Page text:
German Far Right Far Ahead in Use of Social Media
The far-right Alternative for Germany (AfD) and its supporters were far more active and adept than mainstream parties in promoting their agenda on social media in the run-up to last year’s election success, a report published on Thursday shows.
The nationalist, anti-immigration party won seats in the national parliament for the first time in September, with 12.6 percent of the vote, after generating more engagement for its message on Twitter and Facebook than its opponents.
Half of the retweeted messages during the campaign were about the AfD, and its Facebook posts were shared five times more than those of any other party, according to the biggest study yet of online activity ahead of the Sept. 2017 election.
Now, as regional elections loom this autumn in Bavaria and Hesse, the party is gaining further traction with relentless posting on issues such as crime committed by migrants, which is widely shared by its supporters.
“They use very aggressive and polarizing messages — that causes people to react more,” said Juan Carlos Medina Serrano of the Technical University of Munich’s political data science team, which wrote the report.
The AfD, together with far-right fringe groups, was quick to join protests over the fatal stabbing of a man in the eastern city of Chemnitz last month, for which two asylum seekers from Iraq and Syria were arrested.
It has also hammered away at the issue on social media: “Chemnitz has been in the top 10 hashtags in Germany for the last two weeks,” Medina Serrano said.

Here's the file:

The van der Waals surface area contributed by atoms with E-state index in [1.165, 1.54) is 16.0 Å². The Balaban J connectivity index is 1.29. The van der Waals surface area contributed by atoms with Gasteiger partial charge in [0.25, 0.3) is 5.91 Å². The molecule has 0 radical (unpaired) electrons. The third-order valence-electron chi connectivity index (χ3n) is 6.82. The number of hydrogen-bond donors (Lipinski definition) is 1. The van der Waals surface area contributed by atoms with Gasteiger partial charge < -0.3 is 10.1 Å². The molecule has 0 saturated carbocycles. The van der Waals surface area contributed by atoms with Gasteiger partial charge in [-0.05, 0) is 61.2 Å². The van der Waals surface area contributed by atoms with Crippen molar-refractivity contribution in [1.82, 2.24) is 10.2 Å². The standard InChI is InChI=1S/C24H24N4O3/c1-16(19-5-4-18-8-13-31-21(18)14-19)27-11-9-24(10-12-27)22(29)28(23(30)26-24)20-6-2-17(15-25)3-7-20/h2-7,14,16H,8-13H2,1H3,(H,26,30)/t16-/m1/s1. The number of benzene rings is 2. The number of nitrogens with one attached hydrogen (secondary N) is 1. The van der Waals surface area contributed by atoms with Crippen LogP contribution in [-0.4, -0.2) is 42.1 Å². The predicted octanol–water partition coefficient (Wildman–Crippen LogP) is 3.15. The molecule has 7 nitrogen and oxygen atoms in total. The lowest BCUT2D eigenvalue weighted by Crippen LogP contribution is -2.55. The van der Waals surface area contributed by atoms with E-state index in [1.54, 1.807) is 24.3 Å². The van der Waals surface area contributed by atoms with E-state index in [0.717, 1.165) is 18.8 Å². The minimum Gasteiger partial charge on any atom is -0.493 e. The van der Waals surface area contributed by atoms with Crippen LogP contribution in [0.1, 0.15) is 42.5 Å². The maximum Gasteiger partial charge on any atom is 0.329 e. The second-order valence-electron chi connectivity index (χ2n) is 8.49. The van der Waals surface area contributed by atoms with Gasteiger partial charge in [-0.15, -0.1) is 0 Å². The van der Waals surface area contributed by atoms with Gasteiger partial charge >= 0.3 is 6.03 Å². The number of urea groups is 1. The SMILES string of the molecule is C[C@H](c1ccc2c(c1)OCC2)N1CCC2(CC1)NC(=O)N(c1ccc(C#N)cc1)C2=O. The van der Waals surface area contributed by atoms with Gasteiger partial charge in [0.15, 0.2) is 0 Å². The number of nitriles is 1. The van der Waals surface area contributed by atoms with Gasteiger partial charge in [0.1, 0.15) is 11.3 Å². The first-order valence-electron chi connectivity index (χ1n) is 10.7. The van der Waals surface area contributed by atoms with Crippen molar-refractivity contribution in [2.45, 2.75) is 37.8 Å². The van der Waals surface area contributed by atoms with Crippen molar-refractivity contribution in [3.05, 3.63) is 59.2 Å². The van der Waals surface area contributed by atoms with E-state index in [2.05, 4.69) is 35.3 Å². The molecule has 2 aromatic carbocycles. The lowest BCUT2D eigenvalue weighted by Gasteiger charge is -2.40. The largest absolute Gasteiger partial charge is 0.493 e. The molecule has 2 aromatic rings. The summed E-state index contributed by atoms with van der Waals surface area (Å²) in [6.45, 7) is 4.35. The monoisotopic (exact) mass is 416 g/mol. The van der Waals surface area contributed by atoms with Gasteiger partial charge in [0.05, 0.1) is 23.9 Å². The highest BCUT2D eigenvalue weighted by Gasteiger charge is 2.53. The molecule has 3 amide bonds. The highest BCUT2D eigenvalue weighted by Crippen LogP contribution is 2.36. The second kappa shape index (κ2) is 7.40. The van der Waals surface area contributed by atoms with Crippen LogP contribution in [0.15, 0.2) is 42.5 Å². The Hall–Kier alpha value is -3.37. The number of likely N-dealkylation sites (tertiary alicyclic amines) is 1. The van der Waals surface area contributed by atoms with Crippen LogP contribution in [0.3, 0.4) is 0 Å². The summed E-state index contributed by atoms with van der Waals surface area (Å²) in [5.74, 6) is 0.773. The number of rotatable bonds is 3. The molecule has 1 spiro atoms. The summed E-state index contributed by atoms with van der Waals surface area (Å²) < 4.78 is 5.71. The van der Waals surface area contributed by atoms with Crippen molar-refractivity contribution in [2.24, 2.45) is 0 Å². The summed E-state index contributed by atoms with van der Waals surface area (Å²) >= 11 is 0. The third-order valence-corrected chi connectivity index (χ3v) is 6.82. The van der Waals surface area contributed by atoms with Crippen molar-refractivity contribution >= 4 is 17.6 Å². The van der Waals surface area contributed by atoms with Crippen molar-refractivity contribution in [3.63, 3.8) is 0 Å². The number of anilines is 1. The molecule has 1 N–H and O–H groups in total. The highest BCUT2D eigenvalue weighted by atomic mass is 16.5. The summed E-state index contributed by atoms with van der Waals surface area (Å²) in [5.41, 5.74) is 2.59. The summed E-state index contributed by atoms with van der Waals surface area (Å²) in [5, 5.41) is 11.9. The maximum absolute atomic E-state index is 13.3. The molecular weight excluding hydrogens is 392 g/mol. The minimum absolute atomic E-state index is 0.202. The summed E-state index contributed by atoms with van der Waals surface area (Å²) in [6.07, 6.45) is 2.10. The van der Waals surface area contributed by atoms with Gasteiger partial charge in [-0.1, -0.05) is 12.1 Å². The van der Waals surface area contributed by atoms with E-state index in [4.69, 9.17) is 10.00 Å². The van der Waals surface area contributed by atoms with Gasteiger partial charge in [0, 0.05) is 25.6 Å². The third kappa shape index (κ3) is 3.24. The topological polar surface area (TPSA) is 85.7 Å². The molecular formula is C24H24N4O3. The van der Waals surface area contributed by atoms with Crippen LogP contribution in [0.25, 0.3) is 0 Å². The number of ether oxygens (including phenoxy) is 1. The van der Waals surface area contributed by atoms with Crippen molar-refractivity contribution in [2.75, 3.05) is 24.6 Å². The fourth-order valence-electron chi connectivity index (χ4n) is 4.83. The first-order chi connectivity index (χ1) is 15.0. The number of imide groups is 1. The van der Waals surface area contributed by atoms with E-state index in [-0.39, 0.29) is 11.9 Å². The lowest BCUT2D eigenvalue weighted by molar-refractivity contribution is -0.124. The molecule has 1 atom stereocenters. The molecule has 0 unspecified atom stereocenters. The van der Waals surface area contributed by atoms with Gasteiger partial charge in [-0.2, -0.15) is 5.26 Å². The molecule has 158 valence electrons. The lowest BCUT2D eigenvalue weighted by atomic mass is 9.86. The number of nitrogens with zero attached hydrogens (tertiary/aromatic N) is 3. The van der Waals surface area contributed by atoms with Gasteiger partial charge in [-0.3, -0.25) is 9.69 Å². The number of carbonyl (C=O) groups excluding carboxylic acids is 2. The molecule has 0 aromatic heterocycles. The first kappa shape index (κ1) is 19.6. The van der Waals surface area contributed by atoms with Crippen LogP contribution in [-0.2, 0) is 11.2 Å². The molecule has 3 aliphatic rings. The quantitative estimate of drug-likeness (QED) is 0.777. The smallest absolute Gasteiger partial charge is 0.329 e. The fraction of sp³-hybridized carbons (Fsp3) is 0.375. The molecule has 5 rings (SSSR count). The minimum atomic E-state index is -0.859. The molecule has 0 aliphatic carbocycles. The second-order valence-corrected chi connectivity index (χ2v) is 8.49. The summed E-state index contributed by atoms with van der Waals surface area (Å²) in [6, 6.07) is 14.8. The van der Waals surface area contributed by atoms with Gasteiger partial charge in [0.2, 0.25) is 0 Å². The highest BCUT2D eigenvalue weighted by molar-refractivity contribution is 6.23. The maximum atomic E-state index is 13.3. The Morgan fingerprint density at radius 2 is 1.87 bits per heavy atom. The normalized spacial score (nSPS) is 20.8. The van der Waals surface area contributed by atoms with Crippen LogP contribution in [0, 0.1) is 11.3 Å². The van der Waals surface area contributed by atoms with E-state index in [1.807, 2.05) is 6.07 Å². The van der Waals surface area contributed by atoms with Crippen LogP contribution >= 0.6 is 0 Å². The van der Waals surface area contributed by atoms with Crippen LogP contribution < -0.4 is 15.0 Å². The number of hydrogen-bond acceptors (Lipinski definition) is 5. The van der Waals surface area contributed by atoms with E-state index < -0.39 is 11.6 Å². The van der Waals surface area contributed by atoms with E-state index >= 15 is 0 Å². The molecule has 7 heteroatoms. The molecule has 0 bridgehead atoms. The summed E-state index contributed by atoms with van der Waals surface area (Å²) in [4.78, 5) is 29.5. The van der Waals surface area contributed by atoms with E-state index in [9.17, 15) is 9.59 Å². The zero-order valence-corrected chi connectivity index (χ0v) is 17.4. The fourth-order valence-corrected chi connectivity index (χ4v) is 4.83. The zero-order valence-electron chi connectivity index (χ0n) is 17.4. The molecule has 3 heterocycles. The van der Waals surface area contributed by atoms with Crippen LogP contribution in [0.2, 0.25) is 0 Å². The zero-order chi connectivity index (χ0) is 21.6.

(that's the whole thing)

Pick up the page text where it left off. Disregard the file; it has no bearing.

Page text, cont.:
Support still rising
Despite condemnation from mainstream parties and commentators for marching alongside neo-Nazis, the AfD has raised its national support into the mid- to high teens, recent surveys suggest.
AfD spokesman Michael Pfalzgraf said the party used social media to communicate with supporters and understand their concerns to help it formulate its political demands.
He declined to give details on its social media budget, but said a big part of its social media work was done by volunteers.
As with the US presidential election of 2016, there have been concerns that voters in Germany are being influenced by “fake” news, but the 60-page study found that the spread of such disinformation was not significant.
Of a sample of 350 million tweets gathered over seven months before the general election, none of the 100 most-shared messages contained fake news — but 51 of them were related to the AfD.
On Facebook, meanwhile, nine of the 100 most shared stories were found to have been sensationalist, one-sided and aimed at triggering negative emotions towards refugees, but were not demonstrably false. “This is insufficient to categorize them as fake news,” the study said.
Instead, the researchers found that AfD supporters amplified the reach of media coverage of stories that the AfD posted or commented on. Social media users sympathetic to the party often tweeted links to stories in Die Welt, a conservative daily, but also to right-wing media outlets.
These included news sites such as Junge Freiheit and the German edition of the Epoch Times, which is part of a media group set up by Chinese-American members of the Falun Gong sect and focuses on the same immigration issues at the heart of the AfD platform.
Also popular are Russian-run news sites Sputnik and RT Deutsch that portray the AfD in a positive light. There was not much evidence of activity by Russian “troll” accounts suspected of attempting to manipulate the US election, however.
On the national and regional Facebook pages of Germany’s main political parties, the AfD’s Facebook page had the biggest number of hits, and its posts were shared five times more than those of its nearest rival.
And, while readers’ emoji responses to other parties’ Facebook posts mostly indicated that they loved them or found them funny, those responding to AfD posts were most likely to choose the emoji for “angry.”